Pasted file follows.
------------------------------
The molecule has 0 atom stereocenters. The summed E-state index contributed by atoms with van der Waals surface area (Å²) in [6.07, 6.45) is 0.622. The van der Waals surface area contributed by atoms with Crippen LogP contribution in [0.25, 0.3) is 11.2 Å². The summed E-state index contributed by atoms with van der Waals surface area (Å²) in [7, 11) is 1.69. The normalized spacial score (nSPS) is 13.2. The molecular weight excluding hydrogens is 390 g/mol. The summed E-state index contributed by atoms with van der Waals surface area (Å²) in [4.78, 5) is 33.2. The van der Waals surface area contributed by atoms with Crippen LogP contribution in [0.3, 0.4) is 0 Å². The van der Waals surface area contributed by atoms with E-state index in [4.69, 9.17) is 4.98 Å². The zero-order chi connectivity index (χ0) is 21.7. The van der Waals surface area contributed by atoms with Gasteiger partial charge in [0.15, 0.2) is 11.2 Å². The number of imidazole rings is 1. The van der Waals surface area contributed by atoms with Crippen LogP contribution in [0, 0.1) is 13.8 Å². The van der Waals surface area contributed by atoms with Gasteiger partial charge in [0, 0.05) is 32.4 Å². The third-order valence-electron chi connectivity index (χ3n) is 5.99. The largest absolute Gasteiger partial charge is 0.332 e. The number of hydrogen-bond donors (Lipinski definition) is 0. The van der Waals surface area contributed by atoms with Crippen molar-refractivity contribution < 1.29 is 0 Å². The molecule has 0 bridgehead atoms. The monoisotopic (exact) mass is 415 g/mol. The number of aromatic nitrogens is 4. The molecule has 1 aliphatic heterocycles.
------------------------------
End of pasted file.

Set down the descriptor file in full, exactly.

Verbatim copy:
The molecule has 0 atom stereocenters. The summed E-state index contributed by atoms with van der Waals surface area (Å²) in [6.07, 6.45) is 0.622. The van der Waals surface area contributed by atoms with Crippen LogP contribution in [0.25, 0.3) is 11.2 Å². The summed E-state index contributed by atoms with van der Waals surface area (Å²) in [7, 11) is 1.69. The normalized spacial score (nSPS) is 13.2. The molecular weight excluding hydrogens is 390 g/mol. The summed E-state index contributed by atoms with van der Waals surface area (Å²) in [4.78, 5) is 33.2. The van der Waals surface area contributed by atoms with Crippen LogP contribution in [0.3, 0.4) is 0 Å². The van der Waals surface area contributed by atoms with E-state index in [4.69, 9.17) is 4.98 Å². The zero-order chi connectivity index (χ0) is 21.7. The van der Waals surface area contributed by atoms with Gasteiger partial charge in [0.15, 0.2) is 11.2 Å². The number of imidazole rings is 1. The van der Waals surface area contributed by atoms with Crippen LogP contribution in [0, 0.1) is 13.8 Å². The van der Waals surface area contributed by atoms with Gasteiger partial charge in [0, 0.05) is 32.4 Å². The third-order valence-electron chi connectivity index (χ3n) is 5.99. The largest absolute Gasteiger partial charge is 0.332 e. The number of hydrogen-bond donors (Lipinski definition) is 0. The van der Waals surface area contributed by atoms with Crippen molar-refractivity contribution < 1.29 is 0 Å². The molecule has 0 bridgehead atoms. The monoisotopic (exact) mass is 415 g/mol. The number of aromatic nitrogens is 4. The molecule has 1 aliphatic heterocycles.